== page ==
You depend on your vehicle’s gauge cluster to keep you informed about everything going on while you drive. Gauges like the speedometer, tachometer, temperature gauge and fuel gauge all play an important part in driving. While some might argue over which gauge is the most important, a broken gas gauge is never good.
Guessing how much fuel is in your gas tank may work for a little while, but odds are you will eventually slip up and run the gas tank dry. If you are trying to determine why your gas gauge does not work, the NAPA experts have you covered. Let’s take a look at how to fix gas gauge problems that might plague your car, truck or SUV.
How Do I Know If My Gas Gauge Is Bad?
If you just filled up your gas tank, and the fuel gauge needle is still sitting on “Empty,” then something is obviously wrong. If your car dies while the gas gauge tells you there is still plenty of fuel in the tank, then you have a little more detective work. One simple test is to reach under the vehicle and gently tap on the bottom of the gas tank. If it sounds like a hollow drum, then the tank is probably empty. But, if you are met with a thud or sloshing sound, then the problem lies somewhere else.
You may also notice the gauge reading erratically fluctuating while driving, telling you a different fuel level every time you check. If you don’t feel like you can trust it anymore, then it is time to learn how to fix a gas gauge.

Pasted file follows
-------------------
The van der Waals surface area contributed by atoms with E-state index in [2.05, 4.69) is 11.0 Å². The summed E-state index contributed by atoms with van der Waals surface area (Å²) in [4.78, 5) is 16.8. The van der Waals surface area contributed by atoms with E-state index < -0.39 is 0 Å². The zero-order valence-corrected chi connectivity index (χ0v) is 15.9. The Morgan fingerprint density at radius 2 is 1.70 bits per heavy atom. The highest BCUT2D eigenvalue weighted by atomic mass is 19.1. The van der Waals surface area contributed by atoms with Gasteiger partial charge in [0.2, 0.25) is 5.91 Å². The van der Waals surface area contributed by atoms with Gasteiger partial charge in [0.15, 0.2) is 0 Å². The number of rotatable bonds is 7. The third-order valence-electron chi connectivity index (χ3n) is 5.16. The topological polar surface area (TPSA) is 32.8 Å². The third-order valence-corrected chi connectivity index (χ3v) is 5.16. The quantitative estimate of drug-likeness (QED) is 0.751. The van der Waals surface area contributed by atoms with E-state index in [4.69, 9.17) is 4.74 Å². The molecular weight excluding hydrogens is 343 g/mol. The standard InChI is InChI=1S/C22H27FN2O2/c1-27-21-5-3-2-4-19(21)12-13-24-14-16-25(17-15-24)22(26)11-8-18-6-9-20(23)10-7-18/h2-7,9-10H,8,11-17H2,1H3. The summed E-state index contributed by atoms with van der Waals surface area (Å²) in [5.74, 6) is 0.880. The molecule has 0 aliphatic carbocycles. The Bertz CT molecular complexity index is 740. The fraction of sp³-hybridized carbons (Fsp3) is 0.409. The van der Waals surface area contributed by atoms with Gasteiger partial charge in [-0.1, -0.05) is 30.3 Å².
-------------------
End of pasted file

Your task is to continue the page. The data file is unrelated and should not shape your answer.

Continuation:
Inspect The Fuse
Start with the easy things. Without power to the gas gauge circuit, you will likely see an empty gas gauge. Check your vehicle owner’s manual for the instrument panel fuse location. Locate the vehicle fuse box, find the corresponding instrument panel fuse and remove it. Visually inspect the fuse for a break. You may also check the fuse for continuity with a multimeter just to make sure. If the fuse is intact, then it is time to move on to the next potential culprit.
Inside the fuel tank is a mechanical device called a sending unit. When you have a gas gauge not working, it is typically a problem with the sending unit. The sending unit uses a brass or plastic float attached to a sensor to measure the depth of the fuel inside the tank. Decades ago, the fuel sender was directly wired to the gas gauge, but in today’s vehicles the fuel sending unit transmits its signal to an onboard computer to operate the gas gauge.